Guest editorial: Teens need Summit County’s e-bike share the most. So why are they banned? | ParkRecord.com

Guest editorial: Teens need Summit County’s e-bike share the most. So why are they banned?

Susie Townshend
Jeremy Ranch

Climate change is real. Our wonderful town of Park City is making some great decisions, as a town and as individuals, that help towards reaching some needed intervention goals. Carbon reduction is a hard fact to fathom, and creates stress for many, when considering what we, as individuals, can best contribute to reducing our impact.

Personally,

I never use single use plastics.

I reduce, re-use and recycle avidly and with care.

I drive a car with a high mpg.

I heat my home less.

I invest in solar.

I don’t use air conditioning.

I make my kids ride the bus.

I use half my water share.

I carefully consider the meat that we as a family eat.

I actively eliminate all our food leftovers.

Will this make a difference? Who knows.

Today, my son asked for me to drive him to school, and I dropped him at the bus station with a smile. His plan was to take the bus and then ride the electric bike. Perfect. I save a trip, he gets some exercise and some fun into the bargain.

But no. He was stopped by the “bike police” who wouldn’t let him use the e-bike because he was not 18.

This is a kid who has commuted around Park City on the bus for four years, saving thousands of miles in my car. He recently asked if he could use the e-bikes, which brought an added degree of mobility. He can now commute to Quinn’s Junction, and around the center of town quickly and efficiently. All trips that in the past I had to drive him.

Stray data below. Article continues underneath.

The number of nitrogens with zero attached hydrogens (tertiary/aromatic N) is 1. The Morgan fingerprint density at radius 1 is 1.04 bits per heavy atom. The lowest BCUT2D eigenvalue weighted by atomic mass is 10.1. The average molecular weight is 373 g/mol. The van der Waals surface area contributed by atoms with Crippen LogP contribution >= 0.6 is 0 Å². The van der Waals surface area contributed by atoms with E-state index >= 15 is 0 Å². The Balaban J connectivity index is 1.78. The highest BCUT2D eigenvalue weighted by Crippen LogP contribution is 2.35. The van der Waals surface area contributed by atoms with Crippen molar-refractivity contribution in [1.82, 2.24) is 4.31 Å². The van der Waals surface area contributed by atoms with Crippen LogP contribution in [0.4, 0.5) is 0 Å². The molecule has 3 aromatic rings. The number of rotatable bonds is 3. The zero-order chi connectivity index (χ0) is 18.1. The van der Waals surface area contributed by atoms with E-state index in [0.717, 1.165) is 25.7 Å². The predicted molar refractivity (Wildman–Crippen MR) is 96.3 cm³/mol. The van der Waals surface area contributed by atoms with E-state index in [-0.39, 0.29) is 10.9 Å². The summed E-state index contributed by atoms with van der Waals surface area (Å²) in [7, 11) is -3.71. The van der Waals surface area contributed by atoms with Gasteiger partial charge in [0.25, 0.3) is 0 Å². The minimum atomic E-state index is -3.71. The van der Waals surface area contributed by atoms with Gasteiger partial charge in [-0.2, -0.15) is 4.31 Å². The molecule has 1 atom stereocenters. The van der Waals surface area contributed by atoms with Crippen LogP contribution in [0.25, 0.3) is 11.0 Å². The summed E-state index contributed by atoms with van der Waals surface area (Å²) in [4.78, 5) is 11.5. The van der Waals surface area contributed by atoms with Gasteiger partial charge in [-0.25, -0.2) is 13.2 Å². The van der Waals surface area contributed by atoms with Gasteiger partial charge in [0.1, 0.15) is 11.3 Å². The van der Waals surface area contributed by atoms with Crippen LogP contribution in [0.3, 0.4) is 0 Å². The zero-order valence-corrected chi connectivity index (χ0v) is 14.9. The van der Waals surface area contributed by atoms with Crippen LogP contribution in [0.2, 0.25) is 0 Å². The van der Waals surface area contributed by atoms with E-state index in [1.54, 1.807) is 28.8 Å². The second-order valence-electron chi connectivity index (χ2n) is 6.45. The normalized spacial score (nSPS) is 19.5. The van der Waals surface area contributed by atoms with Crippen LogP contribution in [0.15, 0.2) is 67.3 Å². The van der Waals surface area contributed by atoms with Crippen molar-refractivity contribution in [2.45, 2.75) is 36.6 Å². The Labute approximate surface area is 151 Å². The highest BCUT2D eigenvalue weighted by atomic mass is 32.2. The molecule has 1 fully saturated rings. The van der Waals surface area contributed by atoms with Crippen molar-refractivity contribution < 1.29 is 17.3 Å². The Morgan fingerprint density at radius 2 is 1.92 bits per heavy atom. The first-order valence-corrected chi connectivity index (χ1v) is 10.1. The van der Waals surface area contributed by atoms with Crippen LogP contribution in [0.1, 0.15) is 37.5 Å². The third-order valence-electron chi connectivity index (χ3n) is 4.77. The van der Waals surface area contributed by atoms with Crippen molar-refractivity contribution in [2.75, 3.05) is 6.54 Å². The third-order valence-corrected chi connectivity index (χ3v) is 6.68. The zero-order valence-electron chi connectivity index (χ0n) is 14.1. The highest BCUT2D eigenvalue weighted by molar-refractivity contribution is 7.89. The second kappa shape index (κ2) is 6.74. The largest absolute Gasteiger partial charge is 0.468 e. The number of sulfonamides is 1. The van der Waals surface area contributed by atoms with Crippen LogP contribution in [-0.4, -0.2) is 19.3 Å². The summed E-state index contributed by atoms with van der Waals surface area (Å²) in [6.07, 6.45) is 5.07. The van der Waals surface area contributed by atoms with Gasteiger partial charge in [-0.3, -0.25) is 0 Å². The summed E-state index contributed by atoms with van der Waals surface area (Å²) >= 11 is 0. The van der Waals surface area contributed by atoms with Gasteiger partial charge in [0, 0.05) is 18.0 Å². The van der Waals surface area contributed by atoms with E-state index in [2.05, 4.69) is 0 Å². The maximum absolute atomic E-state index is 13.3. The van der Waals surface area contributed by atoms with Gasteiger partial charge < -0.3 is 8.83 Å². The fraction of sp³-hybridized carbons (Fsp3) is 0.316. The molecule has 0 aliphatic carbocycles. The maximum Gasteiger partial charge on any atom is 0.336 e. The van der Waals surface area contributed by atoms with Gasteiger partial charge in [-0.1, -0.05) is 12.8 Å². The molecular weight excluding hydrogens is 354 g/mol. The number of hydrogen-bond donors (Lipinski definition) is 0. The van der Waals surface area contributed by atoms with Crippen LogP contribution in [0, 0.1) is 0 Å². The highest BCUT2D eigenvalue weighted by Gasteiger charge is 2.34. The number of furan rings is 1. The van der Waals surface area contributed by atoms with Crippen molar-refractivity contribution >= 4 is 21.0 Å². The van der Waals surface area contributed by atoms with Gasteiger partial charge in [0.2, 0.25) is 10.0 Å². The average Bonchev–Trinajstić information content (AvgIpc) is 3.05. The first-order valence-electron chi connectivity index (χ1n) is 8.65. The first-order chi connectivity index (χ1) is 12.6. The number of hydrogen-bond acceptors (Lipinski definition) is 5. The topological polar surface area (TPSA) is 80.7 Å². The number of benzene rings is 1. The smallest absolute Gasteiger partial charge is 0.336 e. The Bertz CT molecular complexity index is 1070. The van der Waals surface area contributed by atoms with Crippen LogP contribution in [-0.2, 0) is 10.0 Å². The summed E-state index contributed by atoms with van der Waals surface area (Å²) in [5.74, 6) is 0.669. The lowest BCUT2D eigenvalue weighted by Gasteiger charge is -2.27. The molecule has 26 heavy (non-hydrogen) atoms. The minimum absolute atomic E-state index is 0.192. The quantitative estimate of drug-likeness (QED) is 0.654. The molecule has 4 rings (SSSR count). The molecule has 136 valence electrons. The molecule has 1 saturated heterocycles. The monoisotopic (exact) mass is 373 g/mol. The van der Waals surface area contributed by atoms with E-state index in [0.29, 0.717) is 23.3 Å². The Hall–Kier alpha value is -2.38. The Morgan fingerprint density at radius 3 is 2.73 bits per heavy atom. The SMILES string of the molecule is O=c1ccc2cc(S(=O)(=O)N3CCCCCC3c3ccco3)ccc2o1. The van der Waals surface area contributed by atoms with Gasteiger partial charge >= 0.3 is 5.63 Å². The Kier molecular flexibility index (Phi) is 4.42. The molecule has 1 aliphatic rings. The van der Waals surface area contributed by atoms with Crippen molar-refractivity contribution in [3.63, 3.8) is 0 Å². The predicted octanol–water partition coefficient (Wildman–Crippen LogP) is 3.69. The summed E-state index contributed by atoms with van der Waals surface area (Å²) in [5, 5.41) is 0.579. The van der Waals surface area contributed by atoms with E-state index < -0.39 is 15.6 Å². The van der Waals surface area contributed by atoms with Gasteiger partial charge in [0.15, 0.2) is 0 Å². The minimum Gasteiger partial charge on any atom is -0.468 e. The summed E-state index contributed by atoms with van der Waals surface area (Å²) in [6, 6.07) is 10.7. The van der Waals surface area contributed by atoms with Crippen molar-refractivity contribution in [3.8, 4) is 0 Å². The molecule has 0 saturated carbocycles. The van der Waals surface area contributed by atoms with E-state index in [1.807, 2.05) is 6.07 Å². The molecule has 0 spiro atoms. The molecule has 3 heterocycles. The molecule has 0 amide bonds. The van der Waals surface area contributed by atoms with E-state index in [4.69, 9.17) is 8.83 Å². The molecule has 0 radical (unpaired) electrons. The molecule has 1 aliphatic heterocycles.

But no. The e-bike share is limited to adults over 18. Forgive me, but I rarely use the bus and e-bike system myself and don’t know any adults or kids over 16 who do. I don’t use it to commute to the grocery store, or to my appointments, or to run my business. I don’t use it to ferry younger children around town. I don’t know of many kids in town who pass the age of 16 and don’t have access to a car, or a ride from a friend. Sadly, the only people I do see on the e-bikes are typically out-of-town guests having fun.

I DO know, however, 11- to 16-year-old, pre-driving-age teens and tweens who are savvy, safe and responsible. They are the very people that should have first access to the e-bike network, and they should be rewarded for that effort, not restrained.

This week alone, my son’s use of the e-bike reduced my trips by 10-15. That was a solid 75 miles saved in one car. One kid.

We see headlines about a movement of climate conscious youth around the world. Last week, 16-year-old Greta Thunberg sailed halfway around the world to make her case directly to our Congress. Yet here in Park City the same aged kids are precluded from participating in a small but meaningful piece of progress that fits their needs better than any other.

Rather than charging $30 per month for the use (or not) of this service, I believe this age group should be awarded free use, and should be highlighted as ambassadors of the program. If we need to charge Park City’s guests to use the bikes for fun, that is fine, but let’s incentivize residents to use them for free. If we don’t, the program is not going to deliver any meaningful change to our traffic or pollution pattern, yet we as residents pay both per ride and in tax dollars.


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